By Todd Matthy

Love him or hate him, Grant Morrison can always start a conversation. As one of the most successful writers in comic books, Grant Morrison’s body of work boasts legendary runs on New X-Men, JLA, All Star Superman, We3, and Arkham Asylum: A Strange House on Strange Earth. (Which I adapted into a play. Yes, shameless plug) While others like The Invisibles, The Filth, and Final Crisis have been called incomprehensible. One way or another people have an opinion of him. So when I found out his writing a book about super heroes and philosophy, I was curious.

“Super Gods” by Grant Morrison is part history book and part autobiography.  Morrison talks about the history of super heroes, what they say about the culture that created them, what ancient myths they recall, and reasons why they continue to endure. An interesting read, especially if you’re fascinated by the history of super heroes but ultimately information you can find elsewhere. What makes the book really interesting is how these characters affected Morrison as a youth in Glasgow during the Cold War. To Grant Morrison everything begins as an idea. Growing up in the shadow of the Cold War the biggest ideas were nuclear bombs. Then he discovered Superman who in his words could “eat nuclear bombs for breakfast.” To Grant Morrison, DC’s Multiverse is more “real” then the Marvel Universe because we are apart of it (we are Earth-Prime after all). Morrison then goes into depth about his adventures in the comic book industry. You learn how he broke in, what DC objected to in “Arkham Asylum,” his conflicts with former Marvel President Bill Jemas over his plans for “New X-Men,” and how started modeling his life on his character, King Mob from “The Invisibles.” Oh yeah, there’s also that incident in Katmandu where he was contacted by aliens from the Fifth Dimension. Whether it was an actual experience or a Hash trip, it’s an interesting read.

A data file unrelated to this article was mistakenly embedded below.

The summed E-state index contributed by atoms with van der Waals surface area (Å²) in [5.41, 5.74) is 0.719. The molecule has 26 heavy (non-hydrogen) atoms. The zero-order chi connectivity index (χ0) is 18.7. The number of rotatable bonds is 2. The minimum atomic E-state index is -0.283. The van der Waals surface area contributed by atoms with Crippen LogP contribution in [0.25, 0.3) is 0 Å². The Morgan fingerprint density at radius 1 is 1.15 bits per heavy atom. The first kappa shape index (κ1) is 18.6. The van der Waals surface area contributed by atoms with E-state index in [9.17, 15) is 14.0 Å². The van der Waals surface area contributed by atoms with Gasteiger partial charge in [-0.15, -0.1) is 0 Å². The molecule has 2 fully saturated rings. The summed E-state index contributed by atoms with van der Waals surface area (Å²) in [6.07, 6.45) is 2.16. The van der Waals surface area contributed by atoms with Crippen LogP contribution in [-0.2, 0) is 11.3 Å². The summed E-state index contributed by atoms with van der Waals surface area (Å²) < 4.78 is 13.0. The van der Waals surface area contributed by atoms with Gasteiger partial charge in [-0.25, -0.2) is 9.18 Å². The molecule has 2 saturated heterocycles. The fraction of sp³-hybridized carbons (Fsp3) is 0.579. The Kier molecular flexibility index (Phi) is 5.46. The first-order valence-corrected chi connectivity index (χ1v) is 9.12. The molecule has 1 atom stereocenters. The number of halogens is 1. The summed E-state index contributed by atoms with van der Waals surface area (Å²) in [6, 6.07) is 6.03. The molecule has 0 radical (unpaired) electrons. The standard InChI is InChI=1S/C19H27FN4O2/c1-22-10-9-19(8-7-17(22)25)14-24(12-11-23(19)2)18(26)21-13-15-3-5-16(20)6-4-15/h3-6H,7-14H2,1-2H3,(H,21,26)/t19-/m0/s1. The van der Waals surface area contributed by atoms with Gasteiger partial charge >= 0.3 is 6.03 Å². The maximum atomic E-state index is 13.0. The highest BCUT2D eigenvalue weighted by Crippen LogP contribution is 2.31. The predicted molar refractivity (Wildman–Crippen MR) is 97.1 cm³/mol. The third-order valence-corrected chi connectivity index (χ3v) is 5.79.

I wish I had “Super Gods” when I was doing my college thesis. Grant Morrison’s thoughts about Superman, his character, and his evolution would’ve really enhanced the paper. Oh well. “Super Gods” is definitely a book worth checking out, whether you’re a Morrison fan or not. One way or another you’ll have something to talk about which is all it needs to be a success.

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